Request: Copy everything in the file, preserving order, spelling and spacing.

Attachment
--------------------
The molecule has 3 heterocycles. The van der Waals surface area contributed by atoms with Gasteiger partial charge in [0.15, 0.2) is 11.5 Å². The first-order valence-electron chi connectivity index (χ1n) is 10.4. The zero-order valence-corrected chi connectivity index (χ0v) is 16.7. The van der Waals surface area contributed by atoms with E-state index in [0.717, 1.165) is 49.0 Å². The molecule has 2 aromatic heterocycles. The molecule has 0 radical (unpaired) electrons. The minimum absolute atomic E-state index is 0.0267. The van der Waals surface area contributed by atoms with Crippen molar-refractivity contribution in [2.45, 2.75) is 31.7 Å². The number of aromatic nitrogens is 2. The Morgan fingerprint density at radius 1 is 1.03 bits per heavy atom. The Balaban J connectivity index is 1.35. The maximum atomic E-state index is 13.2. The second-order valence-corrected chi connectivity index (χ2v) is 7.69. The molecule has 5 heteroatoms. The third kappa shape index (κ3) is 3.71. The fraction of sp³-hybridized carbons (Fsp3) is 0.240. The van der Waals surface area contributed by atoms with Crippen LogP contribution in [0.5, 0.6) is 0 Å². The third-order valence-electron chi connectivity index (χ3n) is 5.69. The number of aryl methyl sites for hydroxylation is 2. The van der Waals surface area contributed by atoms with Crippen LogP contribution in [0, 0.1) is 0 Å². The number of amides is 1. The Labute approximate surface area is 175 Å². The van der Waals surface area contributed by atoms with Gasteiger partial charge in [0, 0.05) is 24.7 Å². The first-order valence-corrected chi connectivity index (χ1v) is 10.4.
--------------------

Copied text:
The molecule has 3 heterocycles. The van der Waals surface area contributed by atoms with Gasteiger partial charge in [0.15, 0.2) is 11.5 Å². The first-order valence-electron chi connectivity index (χ1n) is 10.4. The zero-order valence-corrected chi connectivity index (χ0v) is 16.7. The van der Waals surface area contributed by atoms with E-state index in [0.717, 1.165) is 49.0 Å². The molecule has 2 aromatic heterocycles. The molecule has 0 radical (unpaired) electrons. The minimum absolute atomic E-state index is 0.0267. The van der Waals surface area contributed by atoms with Crippen molar-refractivity contribution in [2.45, 2.75) is 31.7 Å². The number of aromatic nitrogens is 2. The Morgan fingerprint density at radius 1 is 1.03 bits per heavy atom. The Balaban J connectivity index is 1.35. The maximum atomic E-state index is 13.2. The second-order valence-corrected chi connectivity index (χ2v) is 7.69. The molecule has 5 heteroatoms. The third kappa shape index (κ3) is 3.71. The fraction of sp³-hybridized carbons (Fsp3) is 0.240. The van der Waals surface area contributed by atoms with Crippen LogP contribution in [0.5, 0.6) is 0 Å². The third-order valence-electron chi connectivity index (χ3n) is 5.69. The number of aryl methyl sites for hydroxylation is 2. The van der Waals surface area contributed by atoms with Crippen LogP contribution in [0, 0.1) is 0 Å². The number of amides is 1. The Labute approximate surface area is 175 Å². The van der Waals surface area contributed by atoms with Gasteiger partial charge in [0, 0.05) is 24.7 Å². The first-order valence-corrected chi connectivity index (χ1v) is 10.4.